AD: How I got into modeling, that’s long story. I wanted to be doctor, so for preparation I went to Delhi. I had not enough money to stay in a hostel or as a paying guest so I used to stay in Gurdwara Rakab Ganj hall. Even a few times, due to security reasons, police warned me not to sleep in Gurdwara hall. Slowly I started doing a marketing field job but they didn’t pay anything so I used to eat in ‘langhar’ [where community meals are served at gurdwaras) and used to do my studying in the gurdwara. One day I went to a saloon for a beard trimming. A group of models were getting their makeup done there for a mega ramp show to launch some hair products. I had long hair as I never cut it, being a sardar. Employees thought that I was one of the models and began coloring my hair. I was very tired because of the heat outside and had fallen asleep, so I didn’t realize. Then a lady came who was a choreographer and she wanted to know who I was. I said I had just come for beard trimming and fell asleep on the chair, and when I woke-up they were coloring my hair. Then something clicked in her mind and she asked would I be a main show stopper for the mega ramp show. I told her that I never saw any ramp show and didn’t know about modeling. I was just a villager guy. She said “No worry. We will train you for that.” What had happened was that their main show stopper, who was an Italian guy with long, long hair had missed his flight from Frankfurt, but my look, after coloring, resembled that of the Italian model. That’s why the employees were confused, also. Because of my Italian looks I got a chance to do that ramp show as show stopper, and that’s how I got my first experience.

Before acting, Aman worked as a model

MB: That set you on a new track!

AD: Except that after this show I ran away because after seeing myself in the newspaper I got scared as my parents would never tolerate me in that profession. I would have to hide all this, so I decided to stay away from modeling in the future. But God has its own way. Again I started self studying in the gurdwara, and got a room there sharing with an employee. For one month I totally concentrated on preparing for medical admission. Finally I was selected and got a free seat, but staying in a hostel was still too expensive. At the gurdwara that employee refused to keep me in his room any longer, so now I had no place to stay. Then I met up with Vishal Nischal, who was assistant photographer on the ramp show. He said that the show was a hit and everyone wanted to take me into their company. I told him I was sorry, but that my parents would never allow it. He said he could arrange a room for me but he said, “I have to click your pix.” I said “Ok, you can click my pix.” He took me to his home. His family had come from Pakistan after partition and the government had allotted a home for them, but he had a huge family without much income source, and his dad and mom were not well. I told him that if I am staying with him then I can do anything possible for his family. So after college classes I used to work with him as a model. I never demanded any money. We started living like family members. And that’s how my career in modeling started.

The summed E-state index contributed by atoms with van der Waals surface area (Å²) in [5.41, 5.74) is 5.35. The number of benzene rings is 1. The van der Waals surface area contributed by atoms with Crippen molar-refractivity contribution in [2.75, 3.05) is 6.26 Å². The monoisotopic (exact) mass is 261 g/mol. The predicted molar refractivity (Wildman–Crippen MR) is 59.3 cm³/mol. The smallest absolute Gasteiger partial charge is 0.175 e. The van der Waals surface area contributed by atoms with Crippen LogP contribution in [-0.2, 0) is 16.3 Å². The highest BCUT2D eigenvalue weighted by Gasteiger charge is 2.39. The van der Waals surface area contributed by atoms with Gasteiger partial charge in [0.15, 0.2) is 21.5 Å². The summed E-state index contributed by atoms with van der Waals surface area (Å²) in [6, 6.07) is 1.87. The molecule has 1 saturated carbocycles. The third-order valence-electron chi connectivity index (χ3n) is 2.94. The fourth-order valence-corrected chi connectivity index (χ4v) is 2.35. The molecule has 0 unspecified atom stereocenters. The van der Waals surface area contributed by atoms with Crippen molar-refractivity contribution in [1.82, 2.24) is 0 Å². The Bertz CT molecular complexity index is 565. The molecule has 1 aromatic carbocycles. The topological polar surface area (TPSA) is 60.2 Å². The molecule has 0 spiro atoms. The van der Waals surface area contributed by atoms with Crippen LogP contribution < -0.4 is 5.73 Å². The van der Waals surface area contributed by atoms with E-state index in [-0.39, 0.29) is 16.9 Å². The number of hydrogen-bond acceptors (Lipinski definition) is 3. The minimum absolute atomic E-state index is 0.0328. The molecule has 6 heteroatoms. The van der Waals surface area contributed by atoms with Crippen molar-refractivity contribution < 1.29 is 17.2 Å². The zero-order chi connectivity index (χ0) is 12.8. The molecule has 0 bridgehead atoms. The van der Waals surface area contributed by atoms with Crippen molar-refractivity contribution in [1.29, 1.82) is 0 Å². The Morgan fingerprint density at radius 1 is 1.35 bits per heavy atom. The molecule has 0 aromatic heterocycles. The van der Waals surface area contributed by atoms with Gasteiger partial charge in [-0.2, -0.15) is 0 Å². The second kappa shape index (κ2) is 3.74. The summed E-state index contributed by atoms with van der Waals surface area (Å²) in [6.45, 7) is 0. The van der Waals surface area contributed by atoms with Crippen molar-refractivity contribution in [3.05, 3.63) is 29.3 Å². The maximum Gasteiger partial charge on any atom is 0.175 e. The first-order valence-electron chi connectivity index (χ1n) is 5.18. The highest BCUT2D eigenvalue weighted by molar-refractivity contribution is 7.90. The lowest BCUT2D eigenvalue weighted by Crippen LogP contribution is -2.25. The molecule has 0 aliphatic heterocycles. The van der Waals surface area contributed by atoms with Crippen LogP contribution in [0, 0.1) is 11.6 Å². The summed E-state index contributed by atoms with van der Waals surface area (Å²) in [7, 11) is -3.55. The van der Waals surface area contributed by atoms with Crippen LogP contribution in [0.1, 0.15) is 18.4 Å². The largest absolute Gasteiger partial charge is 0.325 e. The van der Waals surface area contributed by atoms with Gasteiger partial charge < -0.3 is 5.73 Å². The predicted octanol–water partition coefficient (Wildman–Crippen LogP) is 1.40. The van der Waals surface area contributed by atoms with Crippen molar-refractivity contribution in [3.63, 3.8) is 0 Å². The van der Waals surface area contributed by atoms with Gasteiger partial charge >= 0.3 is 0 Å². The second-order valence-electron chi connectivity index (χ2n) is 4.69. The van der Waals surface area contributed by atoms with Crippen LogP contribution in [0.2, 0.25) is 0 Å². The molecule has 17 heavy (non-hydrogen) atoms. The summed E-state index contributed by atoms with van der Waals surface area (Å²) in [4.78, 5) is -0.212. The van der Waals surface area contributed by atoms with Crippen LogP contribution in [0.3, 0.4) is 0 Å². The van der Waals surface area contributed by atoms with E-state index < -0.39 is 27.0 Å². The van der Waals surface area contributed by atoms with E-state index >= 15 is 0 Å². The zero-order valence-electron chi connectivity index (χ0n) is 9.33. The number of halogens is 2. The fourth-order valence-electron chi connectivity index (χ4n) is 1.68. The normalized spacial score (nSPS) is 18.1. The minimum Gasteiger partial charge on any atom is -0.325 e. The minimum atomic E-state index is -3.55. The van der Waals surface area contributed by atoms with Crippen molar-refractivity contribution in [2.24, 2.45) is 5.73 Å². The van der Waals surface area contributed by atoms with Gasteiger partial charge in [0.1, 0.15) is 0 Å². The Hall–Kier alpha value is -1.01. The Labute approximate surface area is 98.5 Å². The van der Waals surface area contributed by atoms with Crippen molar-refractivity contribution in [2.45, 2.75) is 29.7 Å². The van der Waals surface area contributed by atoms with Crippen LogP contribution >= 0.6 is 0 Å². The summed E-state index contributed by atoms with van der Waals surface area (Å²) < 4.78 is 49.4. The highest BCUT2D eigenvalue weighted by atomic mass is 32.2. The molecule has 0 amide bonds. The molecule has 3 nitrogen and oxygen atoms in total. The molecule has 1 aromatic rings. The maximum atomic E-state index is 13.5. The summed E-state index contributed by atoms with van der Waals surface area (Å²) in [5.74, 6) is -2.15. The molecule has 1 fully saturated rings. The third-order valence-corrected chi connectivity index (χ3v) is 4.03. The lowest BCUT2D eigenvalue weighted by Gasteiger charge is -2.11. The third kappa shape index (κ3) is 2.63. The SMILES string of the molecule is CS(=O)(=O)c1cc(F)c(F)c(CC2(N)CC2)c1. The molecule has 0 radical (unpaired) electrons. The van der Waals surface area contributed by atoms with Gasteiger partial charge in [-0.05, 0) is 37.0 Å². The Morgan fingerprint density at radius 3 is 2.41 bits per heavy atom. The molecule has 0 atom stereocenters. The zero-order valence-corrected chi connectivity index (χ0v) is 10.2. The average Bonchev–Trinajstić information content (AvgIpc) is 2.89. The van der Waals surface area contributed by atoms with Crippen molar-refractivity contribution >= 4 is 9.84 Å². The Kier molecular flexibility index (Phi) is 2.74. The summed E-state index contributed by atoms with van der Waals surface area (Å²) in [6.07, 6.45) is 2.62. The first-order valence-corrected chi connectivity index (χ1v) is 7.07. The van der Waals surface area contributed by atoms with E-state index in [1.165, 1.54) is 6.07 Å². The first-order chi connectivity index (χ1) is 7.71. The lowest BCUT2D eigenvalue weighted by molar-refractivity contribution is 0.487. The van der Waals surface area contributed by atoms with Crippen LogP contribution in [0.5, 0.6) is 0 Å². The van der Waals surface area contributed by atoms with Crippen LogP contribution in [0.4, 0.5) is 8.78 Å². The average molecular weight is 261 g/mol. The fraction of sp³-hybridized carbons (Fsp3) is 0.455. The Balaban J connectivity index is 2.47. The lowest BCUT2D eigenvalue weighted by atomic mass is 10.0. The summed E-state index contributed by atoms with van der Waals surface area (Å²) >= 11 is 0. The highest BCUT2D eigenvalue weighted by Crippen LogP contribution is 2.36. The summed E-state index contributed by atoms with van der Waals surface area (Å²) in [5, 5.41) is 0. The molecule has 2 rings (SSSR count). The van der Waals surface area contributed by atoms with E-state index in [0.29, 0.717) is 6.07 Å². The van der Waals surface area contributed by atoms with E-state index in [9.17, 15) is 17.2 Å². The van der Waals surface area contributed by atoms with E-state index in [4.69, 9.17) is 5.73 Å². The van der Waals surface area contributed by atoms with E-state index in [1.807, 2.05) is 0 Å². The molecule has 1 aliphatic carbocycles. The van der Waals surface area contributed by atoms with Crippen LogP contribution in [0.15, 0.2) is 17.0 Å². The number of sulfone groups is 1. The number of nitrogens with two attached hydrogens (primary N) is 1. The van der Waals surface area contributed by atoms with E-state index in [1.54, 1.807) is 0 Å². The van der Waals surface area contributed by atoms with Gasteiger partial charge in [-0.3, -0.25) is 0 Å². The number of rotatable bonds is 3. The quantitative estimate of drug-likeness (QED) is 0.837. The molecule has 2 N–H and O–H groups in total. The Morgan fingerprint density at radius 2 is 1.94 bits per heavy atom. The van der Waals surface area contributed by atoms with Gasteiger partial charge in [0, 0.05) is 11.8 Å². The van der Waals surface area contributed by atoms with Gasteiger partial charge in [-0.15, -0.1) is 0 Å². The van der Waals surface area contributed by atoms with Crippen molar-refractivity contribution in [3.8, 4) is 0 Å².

MB: And then you made your way to Mumbai.

AD: My college professor, Mr. Nirmal Vilson, was a big fan because I was featured in music videos. He said he’ll not give me the internship certificate till I don’t work with [producer/director] Ashustosh Gowarika, and that’s how I came to Mumbai. Till that time I was not serious about acting or modeling as my main focus was to setup a cancer hospital. When I came to Mumbai I met Karan Malhotra (director of AGNEEPATH) who was at that time assistant to Ashutosh Gowarikar on JODHAA AKBAR. Cast was finalized, but for one character, who was supposed to be done by a celebrity. Karan showed my pic to Ashu-ji and he immediately called me and said my face is carbon copy of real Rajkumar Ratan Singh, the character that they had yet to cast.